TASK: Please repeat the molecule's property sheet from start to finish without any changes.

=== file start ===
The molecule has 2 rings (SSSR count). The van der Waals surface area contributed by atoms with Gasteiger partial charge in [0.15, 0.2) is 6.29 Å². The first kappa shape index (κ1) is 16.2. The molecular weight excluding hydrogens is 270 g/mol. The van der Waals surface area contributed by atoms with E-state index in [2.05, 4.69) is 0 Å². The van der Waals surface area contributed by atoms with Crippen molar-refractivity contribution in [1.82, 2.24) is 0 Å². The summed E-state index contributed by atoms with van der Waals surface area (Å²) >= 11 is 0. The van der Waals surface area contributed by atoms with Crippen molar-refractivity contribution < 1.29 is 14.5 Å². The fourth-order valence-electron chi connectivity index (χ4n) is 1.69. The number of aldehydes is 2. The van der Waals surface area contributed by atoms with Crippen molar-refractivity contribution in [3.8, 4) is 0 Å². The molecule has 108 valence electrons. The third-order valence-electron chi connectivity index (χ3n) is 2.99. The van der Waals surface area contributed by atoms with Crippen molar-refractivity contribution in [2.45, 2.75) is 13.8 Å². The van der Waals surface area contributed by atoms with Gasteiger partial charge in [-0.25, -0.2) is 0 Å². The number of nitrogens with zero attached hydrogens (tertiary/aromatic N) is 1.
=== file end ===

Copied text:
The molecule has 2 rings (SSSR count). The van der Waals surface area contributed by atoms with Gasteiger partial charge in [0.15, 0.2) is 6.29 Å². The first kappa shape index (κ1) is 16.2. The molecular weight excluding hydrogens is 270 g/mol. The van der Waals surface area contributed by atoms with E-state index in [2.05, 4.69) is 0 Å². The van der Waals surface area contributed by atoms with Crippen molar-refractivity contribution in [1.82, 2.24) is 0 Å². The summed E-state index contributed by atoms with van der Waals surface area (Å²) >= 11 is 0. The van der Waals surface area contributed by atoms with Crippen molar-refractivity contribution < 1.29 is 14.5 Å². The fourth-order valence-electron chi connectivity index (χ4n) is 1.69. The number of aldehydes is 2. The van der Waals surface area contributed by atoms with Crippen molar-refractivity contribution in [3.8, 4) is 0 Å². The molecule has 108 valence electrons. The third-order valence-electron chi connectivity index (χ3n) is 2.99. The van der Waals surface area contributed by atoms with Crippen molar-refractivity contribution in [2.45, 2.75) is 13.8 Å². The van der Waals surface area contributed by atoms with Gasteiger partial charge in [-0.25, -0.2) is 0 Å². The number of nitrogens with zero attached hydrogens (tertiary/aromatic N) is 1.